A decent doxology
A while ago my loving wife asked about the source of the word doxology. Before whipping out my trusty dictionary, the in-brain-search yielded possible connections to paradox & heterodox. But the in-brain-search would never have come up with a connection to the word decent. And that’s one of the things I find intriguing about etymologies. So often, a good word history includes a surprise.
Doxology showed up in English in the 1640s, meaning a hymn of praise. The first bit of the word came from the Greek word doxa, meaning glory, praise, or opinion. Doxa is a later form of the Greek word dokein, meaning to appear, seem, or think. I’d love to know the circumstances that caused an association between opinion & praise or glory.
A heterodox is something not in accordance with established doctrine, which makes perfect sense, since its two word parts add up to mean the other opinion. Heterodox came to English in the 1630s.
The word paradox arrived in English in the 1530s. In this case, para- meant contrary, so a paradox is something contrary to what one might expect.
A word that should have popped up in my in-brain-search is orthodox, which came from the Greek word orthodoxos, which originally meant, having the right opinion. Since ortho- means right, true, or straight, this original meaning shouldn’t surprise us. Today, the word orthodox is most often used to mean traditional.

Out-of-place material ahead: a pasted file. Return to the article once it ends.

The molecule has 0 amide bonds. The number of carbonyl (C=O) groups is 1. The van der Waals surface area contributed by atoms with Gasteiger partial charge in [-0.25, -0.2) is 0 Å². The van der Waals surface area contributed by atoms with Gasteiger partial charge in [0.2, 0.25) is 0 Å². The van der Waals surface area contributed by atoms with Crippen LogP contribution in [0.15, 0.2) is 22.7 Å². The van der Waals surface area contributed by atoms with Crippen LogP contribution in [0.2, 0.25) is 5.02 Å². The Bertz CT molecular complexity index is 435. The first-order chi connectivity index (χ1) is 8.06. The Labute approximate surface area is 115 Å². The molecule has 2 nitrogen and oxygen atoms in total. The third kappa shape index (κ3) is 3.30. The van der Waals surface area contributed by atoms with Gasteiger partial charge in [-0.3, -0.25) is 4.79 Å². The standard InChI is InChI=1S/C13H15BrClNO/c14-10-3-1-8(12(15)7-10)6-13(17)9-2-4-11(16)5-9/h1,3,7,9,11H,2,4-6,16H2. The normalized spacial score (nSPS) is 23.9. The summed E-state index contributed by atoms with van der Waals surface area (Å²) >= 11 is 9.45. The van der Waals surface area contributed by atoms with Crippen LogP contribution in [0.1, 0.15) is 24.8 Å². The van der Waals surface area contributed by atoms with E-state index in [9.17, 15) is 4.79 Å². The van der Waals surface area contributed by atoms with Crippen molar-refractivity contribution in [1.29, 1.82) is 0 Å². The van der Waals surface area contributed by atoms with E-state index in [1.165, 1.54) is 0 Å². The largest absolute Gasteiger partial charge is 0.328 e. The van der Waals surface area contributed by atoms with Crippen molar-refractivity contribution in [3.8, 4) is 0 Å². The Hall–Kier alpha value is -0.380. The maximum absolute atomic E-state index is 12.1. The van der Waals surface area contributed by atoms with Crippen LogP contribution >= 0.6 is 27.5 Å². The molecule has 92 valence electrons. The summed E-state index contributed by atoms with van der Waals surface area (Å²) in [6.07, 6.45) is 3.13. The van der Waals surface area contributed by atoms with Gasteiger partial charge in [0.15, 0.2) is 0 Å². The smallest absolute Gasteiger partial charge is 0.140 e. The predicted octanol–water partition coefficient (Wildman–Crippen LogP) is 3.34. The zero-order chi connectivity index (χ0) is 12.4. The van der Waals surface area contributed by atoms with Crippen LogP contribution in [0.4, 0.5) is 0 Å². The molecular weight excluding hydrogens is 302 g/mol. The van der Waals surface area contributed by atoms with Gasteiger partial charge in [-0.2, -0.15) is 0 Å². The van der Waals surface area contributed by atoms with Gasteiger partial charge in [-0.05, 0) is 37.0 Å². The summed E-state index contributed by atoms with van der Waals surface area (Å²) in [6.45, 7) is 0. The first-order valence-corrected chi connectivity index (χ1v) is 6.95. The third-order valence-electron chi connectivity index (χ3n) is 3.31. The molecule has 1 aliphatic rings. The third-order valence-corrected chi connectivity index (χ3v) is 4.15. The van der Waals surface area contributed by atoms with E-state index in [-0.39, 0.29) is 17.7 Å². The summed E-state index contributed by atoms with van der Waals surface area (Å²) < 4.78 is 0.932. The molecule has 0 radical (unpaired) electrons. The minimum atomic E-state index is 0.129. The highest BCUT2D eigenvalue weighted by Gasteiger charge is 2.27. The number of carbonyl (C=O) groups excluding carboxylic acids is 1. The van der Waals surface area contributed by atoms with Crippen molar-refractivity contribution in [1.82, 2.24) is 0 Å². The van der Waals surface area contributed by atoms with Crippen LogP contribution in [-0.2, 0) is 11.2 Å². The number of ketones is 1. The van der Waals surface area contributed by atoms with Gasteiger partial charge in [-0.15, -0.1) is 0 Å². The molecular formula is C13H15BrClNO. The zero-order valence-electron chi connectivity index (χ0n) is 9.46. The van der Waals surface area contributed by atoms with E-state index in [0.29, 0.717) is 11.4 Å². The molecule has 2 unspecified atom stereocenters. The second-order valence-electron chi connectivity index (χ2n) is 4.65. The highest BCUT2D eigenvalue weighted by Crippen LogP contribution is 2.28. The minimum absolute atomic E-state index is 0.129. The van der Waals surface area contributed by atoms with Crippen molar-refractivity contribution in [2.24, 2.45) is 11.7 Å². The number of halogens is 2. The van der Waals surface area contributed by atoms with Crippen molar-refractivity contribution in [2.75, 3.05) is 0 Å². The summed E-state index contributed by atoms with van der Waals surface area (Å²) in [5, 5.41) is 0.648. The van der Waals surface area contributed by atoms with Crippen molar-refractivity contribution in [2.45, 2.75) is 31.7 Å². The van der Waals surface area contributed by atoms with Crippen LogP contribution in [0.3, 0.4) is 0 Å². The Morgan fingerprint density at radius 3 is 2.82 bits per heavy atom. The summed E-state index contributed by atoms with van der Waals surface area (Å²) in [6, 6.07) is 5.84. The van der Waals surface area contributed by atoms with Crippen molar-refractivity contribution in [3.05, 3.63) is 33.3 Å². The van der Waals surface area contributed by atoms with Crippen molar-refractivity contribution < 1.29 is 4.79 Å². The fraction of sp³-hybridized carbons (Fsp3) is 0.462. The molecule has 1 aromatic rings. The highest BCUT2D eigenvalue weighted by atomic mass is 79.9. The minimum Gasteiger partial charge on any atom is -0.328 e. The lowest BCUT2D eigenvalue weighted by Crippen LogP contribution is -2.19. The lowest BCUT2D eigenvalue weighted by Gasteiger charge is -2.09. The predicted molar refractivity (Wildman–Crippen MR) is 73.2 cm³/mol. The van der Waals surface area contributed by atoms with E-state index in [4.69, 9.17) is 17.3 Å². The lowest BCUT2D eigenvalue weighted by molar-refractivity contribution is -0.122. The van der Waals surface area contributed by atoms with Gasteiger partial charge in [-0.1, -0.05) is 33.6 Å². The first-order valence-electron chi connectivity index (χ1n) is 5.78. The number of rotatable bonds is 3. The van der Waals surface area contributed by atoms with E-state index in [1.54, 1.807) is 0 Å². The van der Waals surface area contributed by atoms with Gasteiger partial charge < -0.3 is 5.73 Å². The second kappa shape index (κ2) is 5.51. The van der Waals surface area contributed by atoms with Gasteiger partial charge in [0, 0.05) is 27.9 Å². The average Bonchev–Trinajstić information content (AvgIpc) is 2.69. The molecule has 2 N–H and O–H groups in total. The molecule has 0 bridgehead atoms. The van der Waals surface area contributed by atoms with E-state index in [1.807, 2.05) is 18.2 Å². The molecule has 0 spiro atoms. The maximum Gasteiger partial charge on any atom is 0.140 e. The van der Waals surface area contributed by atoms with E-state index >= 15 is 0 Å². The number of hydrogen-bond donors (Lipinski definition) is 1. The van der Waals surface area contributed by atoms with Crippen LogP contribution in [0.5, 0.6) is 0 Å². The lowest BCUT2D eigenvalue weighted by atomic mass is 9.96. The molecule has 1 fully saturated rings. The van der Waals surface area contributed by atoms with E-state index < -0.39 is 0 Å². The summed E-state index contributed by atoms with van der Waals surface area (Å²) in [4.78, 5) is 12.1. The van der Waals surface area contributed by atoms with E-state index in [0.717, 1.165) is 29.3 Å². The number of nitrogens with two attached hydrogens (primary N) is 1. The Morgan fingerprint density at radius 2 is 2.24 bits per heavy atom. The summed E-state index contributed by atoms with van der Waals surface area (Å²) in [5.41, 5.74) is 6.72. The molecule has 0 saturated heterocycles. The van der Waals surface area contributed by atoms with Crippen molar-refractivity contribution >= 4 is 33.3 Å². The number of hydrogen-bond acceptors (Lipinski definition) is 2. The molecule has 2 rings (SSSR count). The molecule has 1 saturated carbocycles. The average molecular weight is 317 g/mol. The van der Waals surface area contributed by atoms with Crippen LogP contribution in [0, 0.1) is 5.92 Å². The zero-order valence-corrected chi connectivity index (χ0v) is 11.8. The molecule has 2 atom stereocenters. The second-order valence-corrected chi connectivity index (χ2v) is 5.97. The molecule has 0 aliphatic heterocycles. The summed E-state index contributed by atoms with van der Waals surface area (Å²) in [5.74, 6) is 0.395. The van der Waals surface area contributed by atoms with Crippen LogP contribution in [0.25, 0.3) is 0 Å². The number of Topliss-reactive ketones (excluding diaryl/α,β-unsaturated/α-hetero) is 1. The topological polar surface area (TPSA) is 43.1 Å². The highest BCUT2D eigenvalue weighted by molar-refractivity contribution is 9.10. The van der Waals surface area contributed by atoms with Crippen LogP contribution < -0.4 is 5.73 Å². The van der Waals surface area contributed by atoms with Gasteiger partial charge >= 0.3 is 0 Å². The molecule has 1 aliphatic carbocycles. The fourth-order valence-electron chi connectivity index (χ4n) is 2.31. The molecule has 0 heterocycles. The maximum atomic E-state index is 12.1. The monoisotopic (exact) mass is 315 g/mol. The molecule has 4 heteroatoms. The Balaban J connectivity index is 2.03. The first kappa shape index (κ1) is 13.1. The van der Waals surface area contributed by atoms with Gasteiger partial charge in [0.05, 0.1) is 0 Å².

All the doxa-related words above came through Greek from the Proto-Indo-European root dek, meaning to greet or be suitable. But when the Latin-speakers got hold of dek, it became decere, to be fitting or suitable. This Latin word gave birth in the 1530s to the English word decent, which initially meant proper to one’s rank or station, then went on to add these meanings:
By 1600, good taste;
By 1712, satisfying;
About that same time, tolerable;
By 1902, kind or pleasant; &
By 1949 the backstage question “Are you decent?” came to mean “Are you dressed?”
And from the “what is the world coming to?” department, the Oxford English Dictionary recognizes the 1814 birth of the word decentish. Who knew?
If you’ve got any comments (decent or indecent) regarding all this, please do so in the comments section.
Big thanks to this week’s sources Etymonline, Wordnik, Merriam-Webster & the OED
I write for teens, narrate audio books, bake bread, play music, and ponder the wonder of words in a foggy little town on California's central coast.
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